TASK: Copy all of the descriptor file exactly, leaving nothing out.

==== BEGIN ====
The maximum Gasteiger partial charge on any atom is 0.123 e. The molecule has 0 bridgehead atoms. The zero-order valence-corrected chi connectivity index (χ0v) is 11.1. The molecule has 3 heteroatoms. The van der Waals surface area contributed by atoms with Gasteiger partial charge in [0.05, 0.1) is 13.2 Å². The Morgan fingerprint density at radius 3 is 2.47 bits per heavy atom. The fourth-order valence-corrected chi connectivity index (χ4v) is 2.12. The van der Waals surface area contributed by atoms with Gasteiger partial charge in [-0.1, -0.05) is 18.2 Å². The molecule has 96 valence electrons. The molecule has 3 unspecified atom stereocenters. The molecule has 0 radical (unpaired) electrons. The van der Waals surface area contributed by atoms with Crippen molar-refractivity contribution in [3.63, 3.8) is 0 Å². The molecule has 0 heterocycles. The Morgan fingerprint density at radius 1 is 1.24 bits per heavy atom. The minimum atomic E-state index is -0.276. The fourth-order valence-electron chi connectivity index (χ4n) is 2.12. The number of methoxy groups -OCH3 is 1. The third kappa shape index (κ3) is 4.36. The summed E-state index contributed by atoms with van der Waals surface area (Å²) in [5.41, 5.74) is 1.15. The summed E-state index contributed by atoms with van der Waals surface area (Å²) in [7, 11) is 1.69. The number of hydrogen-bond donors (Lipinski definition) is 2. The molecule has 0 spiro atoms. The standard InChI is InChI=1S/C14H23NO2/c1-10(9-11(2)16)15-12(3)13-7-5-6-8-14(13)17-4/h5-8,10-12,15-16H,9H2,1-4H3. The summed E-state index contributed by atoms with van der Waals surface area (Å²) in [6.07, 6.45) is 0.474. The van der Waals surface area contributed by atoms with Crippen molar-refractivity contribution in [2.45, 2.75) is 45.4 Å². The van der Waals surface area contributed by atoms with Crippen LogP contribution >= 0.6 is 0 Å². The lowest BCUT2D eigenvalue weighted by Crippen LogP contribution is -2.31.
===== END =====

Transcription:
The maximum Gasteiger partial charge on any atom is 0.123 e. The molecule has 0 bridgehead atoms. The zero-order valence-corrected chi connectivity index (χ0v) is 11.1. The molecule has 3 heteroatoms. The van der Waals surface area contributed by atoms with Gasteiger partial charge in [0.05, 0.1) is 13.2 Å². The Morgan fingerprint density at radius 3 is 2.47 bits per heavy atom. The fourth-order valence-corrected chi connectivity index (χ4v) is 2.12. The van der Waals surface area contributed by atoms with Gasteiger partial charge in [-0.1, -0.05) is 18.2 Å². The molecule has 96 valence electrons. The molecule has 3 unspecified atom stereocenters. The molecule has 0 radical (unpaired) electrons. The van der Waals surface area contributed by atoms with Crippen molar-refractivity contribution in [3.63, 3.8) is 0 Å². The molecule has 0 heterocycles. The Morgan fingerprint density at radius 1 is 1.24 bits per heavy atom. The minimum atomic E-state index is -0.276. The fourth-order valence-electron chi connectivity index (χ4n) is 2.12. The number of methoxy groups -OCH3 is 1. The third kappa shape index (κ3) is 4.36. The summed E-state index contributed by atoms with van der Waals surface area (Å²) in [5.41, 5.74) is 1.15. The summed E-state index contributed by atoms with van der Waals surface area (Å²) in [7, 11) is 1.69. The number of hydrogen-bond donors (Lipinski definition) is 2. The molecule has 0 spiro atoms. The standard InChI is InChI=1S/C14H23NO2/c1-10(9-11(2)16)15-12(3)13-7-5-6-8-14(13)17-4/h5-8,10-12,15-16H,9H2,1-4H3. The summed E-state index contributed by atoms with van der Waals surface area (Å²) in [6.07, 6.45) is 0.474. The van der Waals surface area contributed by atoms with Crippen molar-refractivity contribution in [2.45, 2.75) is 45.4 Å². The van der Waals surface area contributed by atoms with Crippen LogP contribution >= 0.6 is 0 Å². The lowest BCUT2D eigenvalue weighted by Crippen LogP contribution is -2.31.